Camera-wielding tourists… we’ve all seen them. We’ve all been them. These are the vacationers who glide through the Louvre taking in the action through a viewfinder or camera-phones, never once coming up for air. These are the travelers who stand on the North Rim of the Grand Canyon and are so overwhelmed by the natural beauty that they can’t take it in with the naked eye… only a selfie stick will do.
Capturing the moment and safeguarding memories is part of taking a vacation. And while it’s easy to criticize people for taking pictures to save the moment instead of living in the moment, saving the moment is an integral part of traveling. Who knows if or when you’re ever going to get back to see Shanghai’s Art Deco buildings, Hong Kong’s futuristic skyline, or the gardens of Kyoto. Here are the top places in Eastern Asia to take a great shot.
Shanghai’s Art Deco Buildings
Shanghai is the most well preserved major city in China. The city’s Art Deco era began in the 1920s and lasted through the mid-1940s, a building boom that created some of the most beautiful hotels, apartment buildings, private residences, and Art-Deco structures in the world. In the early 20th century, Chinese architects worked alongside international architects to create a range of unique styles that illustrated Shanghai’s devotion to progress, innovation, and modernity.
The Bund (or waterfront) has several examples of Art Deco buildings. However, if you’re looking for a shot that will make Hufton + Crow jealous, venture off the beaten path and visit the Shanghai Municipal Government buildings in the Jiangwan area of Yangpu District. These structures are Shanghai's best examples of the Ming Revival subgenre of Chinese Art Deco.
Thailand’s Remote Islands
Thailand is a county of raw natural beauty, but in order to find it, you’re going to have to travel beyond Phuket and Phi Phi, popular tourists sites where you’re more inclined to see throngs of tourists and 7-Elevens than palm-lined beaches and exotic cuisine. According to The Guardian, Thailand hosted 39 million international visitors in 2019.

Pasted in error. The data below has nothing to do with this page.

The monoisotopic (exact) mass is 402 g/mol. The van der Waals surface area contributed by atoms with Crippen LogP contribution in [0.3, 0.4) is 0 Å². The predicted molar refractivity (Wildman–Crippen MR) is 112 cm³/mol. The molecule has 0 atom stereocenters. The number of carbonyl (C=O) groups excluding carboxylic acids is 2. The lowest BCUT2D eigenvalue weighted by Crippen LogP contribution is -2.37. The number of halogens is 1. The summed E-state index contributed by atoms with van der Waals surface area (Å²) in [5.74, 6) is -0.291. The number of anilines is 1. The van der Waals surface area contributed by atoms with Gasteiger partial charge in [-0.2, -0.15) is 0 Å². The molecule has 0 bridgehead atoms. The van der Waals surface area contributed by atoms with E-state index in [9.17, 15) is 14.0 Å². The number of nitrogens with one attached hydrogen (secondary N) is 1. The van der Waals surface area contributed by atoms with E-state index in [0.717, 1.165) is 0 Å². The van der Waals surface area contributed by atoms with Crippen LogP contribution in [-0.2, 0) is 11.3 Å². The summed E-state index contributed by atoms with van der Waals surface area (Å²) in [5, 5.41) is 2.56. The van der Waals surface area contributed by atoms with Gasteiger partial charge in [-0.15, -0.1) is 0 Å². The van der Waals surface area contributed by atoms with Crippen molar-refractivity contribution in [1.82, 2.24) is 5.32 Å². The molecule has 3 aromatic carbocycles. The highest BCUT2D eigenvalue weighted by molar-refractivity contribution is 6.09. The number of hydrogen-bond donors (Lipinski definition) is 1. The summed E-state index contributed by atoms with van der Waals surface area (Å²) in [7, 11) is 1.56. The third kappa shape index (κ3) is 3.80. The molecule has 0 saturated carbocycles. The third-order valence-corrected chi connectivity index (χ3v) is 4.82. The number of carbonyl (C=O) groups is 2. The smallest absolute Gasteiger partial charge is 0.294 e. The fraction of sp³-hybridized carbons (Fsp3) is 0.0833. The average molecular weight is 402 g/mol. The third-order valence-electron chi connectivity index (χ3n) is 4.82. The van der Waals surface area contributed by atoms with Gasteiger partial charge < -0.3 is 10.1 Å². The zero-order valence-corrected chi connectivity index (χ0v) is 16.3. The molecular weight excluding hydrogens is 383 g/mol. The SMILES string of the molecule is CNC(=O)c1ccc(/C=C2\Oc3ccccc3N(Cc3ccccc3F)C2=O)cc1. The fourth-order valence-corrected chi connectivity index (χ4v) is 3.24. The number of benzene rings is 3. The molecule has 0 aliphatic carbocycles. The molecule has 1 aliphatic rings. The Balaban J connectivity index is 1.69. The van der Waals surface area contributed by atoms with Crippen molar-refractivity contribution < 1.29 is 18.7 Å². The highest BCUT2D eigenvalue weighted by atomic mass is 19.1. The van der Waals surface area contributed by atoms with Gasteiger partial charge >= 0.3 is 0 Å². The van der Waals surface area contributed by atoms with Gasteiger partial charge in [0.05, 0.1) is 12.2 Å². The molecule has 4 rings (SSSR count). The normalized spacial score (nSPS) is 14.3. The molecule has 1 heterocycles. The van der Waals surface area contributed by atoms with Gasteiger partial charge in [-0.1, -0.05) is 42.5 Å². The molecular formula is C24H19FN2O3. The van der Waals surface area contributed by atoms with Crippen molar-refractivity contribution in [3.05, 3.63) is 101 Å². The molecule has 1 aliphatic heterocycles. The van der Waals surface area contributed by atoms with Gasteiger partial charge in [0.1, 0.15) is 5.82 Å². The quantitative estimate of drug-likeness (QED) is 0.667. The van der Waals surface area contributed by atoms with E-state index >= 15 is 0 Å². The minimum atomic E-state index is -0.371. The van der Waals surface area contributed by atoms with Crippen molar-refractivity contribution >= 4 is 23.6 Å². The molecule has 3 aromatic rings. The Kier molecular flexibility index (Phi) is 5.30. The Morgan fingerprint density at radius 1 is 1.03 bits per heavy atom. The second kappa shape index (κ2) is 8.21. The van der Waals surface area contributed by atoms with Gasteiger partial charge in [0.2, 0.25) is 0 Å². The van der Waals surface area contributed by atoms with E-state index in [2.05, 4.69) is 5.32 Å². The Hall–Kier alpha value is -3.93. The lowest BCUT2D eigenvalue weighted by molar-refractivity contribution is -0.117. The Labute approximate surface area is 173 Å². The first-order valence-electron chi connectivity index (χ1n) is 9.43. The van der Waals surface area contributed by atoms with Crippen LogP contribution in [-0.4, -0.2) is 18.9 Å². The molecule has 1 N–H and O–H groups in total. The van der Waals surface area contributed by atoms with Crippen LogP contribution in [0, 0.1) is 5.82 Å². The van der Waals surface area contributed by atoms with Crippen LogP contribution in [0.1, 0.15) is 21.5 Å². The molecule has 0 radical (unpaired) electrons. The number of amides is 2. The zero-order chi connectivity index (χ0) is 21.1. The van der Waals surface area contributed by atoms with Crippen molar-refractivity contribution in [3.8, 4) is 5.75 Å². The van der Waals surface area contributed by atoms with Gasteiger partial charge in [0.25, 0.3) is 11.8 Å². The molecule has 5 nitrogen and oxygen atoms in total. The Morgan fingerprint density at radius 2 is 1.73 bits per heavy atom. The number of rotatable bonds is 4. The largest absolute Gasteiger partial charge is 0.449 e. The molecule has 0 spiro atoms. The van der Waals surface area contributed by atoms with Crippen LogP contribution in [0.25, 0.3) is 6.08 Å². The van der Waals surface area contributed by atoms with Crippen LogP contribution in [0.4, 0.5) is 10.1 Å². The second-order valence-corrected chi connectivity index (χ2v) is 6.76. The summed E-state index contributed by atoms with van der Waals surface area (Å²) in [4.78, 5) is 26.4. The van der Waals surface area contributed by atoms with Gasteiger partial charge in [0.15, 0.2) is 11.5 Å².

A day trip to one of Thailand’s less trampled pockets is where you’re going to find a National Geographic-worthy photo. Islands such as Koh Kradan and Koh Phra Thong are where you can live out your Robinson Crusoe fantasies. The quiet beaches are fringed with cashew trees, there are emerald rainforests (70% of Koh Tarutao is covered injungle), craggy limestone outcrops to go caving, and quiet fishing villages selling cuisine fresh off the boat.
Japan’s former imperial city is so overloaded with grand temples, shrines, villas, tea houses, and colorful gardens that you’re not going to know what to visit (or take a picture of) first. The historic city is a carnival of color, a magical landscape best described as place where Madame Butterfly meets the Cave of the Enlightened Dragon.
Katsura Rikyu, a 400-year old retreat, is the city’s best garden. Small ponds, flower designs, and miniature, well-tended landscapes mimic famous scenes from Japanese history. The garden’s buildings, meanwhile, are the finest example of tea house-style sukiya architecture. Still, it doesn’t matter where you go in Kyoto, there is a picture worth a thousand words around every corner.